CFT Previews: Your Jan. 2 Bowl Viewer’s Guide

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Taking a quick-hit look at the Jan. 2 bowl menu, which features a pair of Big 12-Pac-12 tilts as well as a teacher-student affair.

WHO: Penn State (7-5) vs. Georgia (9-3)
WHAT: The 71st TaxSlayer Bowl
WHERE: EverBank Field, Jacksonville, Florida
WHEN: noon ET, ESPN
THE LINE: Penn State, +7
For the remainder of an extended preview, click HERE.

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WHO: Kansas State (6-6) vs. Arkansas (7-5)
WHAT: The 57th AutoZone Liberty Bowl
WHERE: Liberty Bowl Memorial Stadium, Memphis, Tennessee
WHEN: 3:20 p.m. ET, ESPN
THE SKINNY: From the You-May-Not-Have-Known Department: Arkansas head coach Bret Bielema served as the defensive coordinator for Bill Snyder at Kansas State from 2002-03.  Snyder might wish he had Bert back in charge of that side of the ball as his Wildcats have given up 30 points in seven of 12 games this season.  Just two of K-State’s six wins came against teams that will play in bowl games this year (Louisiana Tech, West Virginia).  And then there’s this oddity: K-State won their first three games of the 2015 season… then lost their next six… then won their last three.  Arkansas, meanwhile, has been a roll heading into the postseason, winning five of their last six — and two of those wins came on the road against teams that were ranked ninth (LSU) and 18th (Ole Miss) at the time of the meetings.  That was a departure from earlier in the season when the Razorbacks lost back-to-back-to-back home games to Toledo, Texas Tech and Texas A&M.  The biggest concern for Snyder & Company will likely be the not-so-friendly skies as his Wildcats are 119th nationally (out of 127 FBS teams) in pass defense while the Razorbacks are 33rd in the country and third in the SEC in passing yards per game at 264.3.  A win for Arkansas would give the Hogs three consecutive bowl victories for the first time in the program’s history — and the eight wins would be the most since Bobby Petrino went 11-2 in 2011 — while a loss for K-State would mean the first losing season for the program since 2008.  A win for the latter would also serve as just the second bowl triumph in eight tries dating back to the 2003 season.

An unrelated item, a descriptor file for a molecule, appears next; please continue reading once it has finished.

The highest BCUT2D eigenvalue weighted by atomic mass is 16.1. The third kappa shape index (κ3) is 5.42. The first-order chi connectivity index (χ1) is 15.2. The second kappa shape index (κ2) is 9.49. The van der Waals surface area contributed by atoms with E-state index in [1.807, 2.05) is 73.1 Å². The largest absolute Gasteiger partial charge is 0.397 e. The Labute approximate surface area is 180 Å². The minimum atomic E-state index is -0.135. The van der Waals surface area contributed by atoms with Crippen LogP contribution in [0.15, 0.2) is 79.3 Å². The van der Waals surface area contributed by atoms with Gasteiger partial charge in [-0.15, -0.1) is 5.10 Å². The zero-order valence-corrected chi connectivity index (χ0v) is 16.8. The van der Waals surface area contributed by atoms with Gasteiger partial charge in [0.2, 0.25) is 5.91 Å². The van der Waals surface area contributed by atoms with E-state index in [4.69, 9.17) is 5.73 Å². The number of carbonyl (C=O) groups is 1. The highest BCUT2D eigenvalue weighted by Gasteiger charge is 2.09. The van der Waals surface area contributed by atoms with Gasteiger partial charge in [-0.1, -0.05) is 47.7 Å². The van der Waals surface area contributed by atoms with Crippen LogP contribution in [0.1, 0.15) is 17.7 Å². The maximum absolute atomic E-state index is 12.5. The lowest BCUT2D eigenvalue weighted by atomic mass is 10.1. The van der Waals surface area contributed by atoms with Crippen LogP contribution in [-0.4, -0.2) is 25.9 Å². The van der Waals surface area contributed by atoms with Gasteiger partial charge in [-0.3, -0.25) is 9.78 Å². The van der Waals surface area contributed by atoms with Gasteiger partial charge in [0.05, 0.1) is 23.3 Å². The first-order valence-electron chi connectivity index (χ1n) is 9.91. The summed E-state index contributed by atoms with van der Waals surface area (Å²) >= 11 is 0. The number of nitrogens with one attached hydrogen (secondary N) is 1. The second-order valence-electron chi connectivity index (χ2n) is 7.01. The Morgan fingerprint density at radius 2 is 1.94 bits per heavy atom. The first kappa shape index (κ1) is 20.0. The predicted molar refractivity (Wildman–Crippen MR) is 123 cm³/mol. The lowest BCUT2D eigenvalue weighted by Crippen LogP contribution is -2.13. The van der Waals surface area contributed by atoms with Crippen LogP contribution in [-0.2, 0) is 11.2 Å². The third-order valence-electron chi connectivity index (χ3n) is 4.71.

THE LINE: Kansas State, +13
THE PREDICTION: Arkansas 38, Kansas State 17

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WHO: Oregon (9-3) vs. TCU (10-2)
WHAT: The 23rd Valero Alamo Bowl
WHERE: Alamodome, San Antonio, Texas
WHEN: 6:45 p.m. ET, ESPN
THE LINE: Off the board because of the Trevone Boykin situation
For the remainder of an extended preview, click HERE.

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WHO: West Virginia (7-5) vs. Arizona State (6-6)
WHAT: The 27th Motel 6 Cactus Bowl
WHERE: Chase Field, Glendale, Arizona
WHEN: 10:15 p.m. ET, ESPN
THE SKINNY: However you choose to parse it, Arizona State is among the 3-5 most disappointing teams of the 2015 season.  Entering the campaign as not only one of the favorites in the Pac-12 but also a darkhorse playoff contender, ASU proceeded to immediately crash back to earth in the opener with a 21-point loss to an average Texas A&M squad.  A 28-point loss to USC at home three weeks signaled an end to any and all CFP talk, while a three-game losing streak from mid-October through early November officially ended any type of conference title chatter.  After a 3-4 start to the season — four straight losses to teams currently ranked in the CFP Top 20 included — had the whispers growing louder that Dana Holgorsen‘s time in Morgantown was fast coming to an end, West Virginia righted the ship with a four-game winning streak before an inexplicable loss to Kansas State in the regular season finale took some of the oomph out of that late-season momentum.  One of the best matchups in this contest will be WVU running back Wendell Smallwood (1,447 yards this season) vs. an ASU defense that is 21st in the country in stopping the run at 124.4 yards per game.  The Mountaineers, with a win, would secure its winningest season since a 10-3 mark in Holgorsen’s first year in 2011, while the Sun Devils are looking to avoid their first non-winning season since that same season, the last prior to Todd Graham‘s arrival.
THE LINE: Arizona State, +1
THE PREDICTION: Arizona State 30, West Virginia 24

Sun Belt commissioner Karl Benson frowns upon Group of Five playoff idea

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The chances a team from the Group of Five ever gets selected to play in the College Football Playoff range from slim to none. As such, talk from within the Group of Five has kicked up from time to time, especially over the last year, about a possible Group of Five-only version of the College Football Playoff. The reactions to that idea has been mixed, but add Sun Belt Conference commissioner Karl Benson to the group of people who thinks that idea should be tossed aside.

While attending meetings for the College Football Playoff, Benson told reporters he would prefer to see conference champions from the Group of Five (American, Conference USA, MAC, Mountain West, and Sun Belt) receive better bowl bids instead of playing in a minor version of the College Football Playoff.

It’s time to have a realistic conversation about creating a playoff for the Group of 5,” NIU athletic director Sean Frazier told Brett McMurphy, then of ESPN.com, back in December. “Why not?”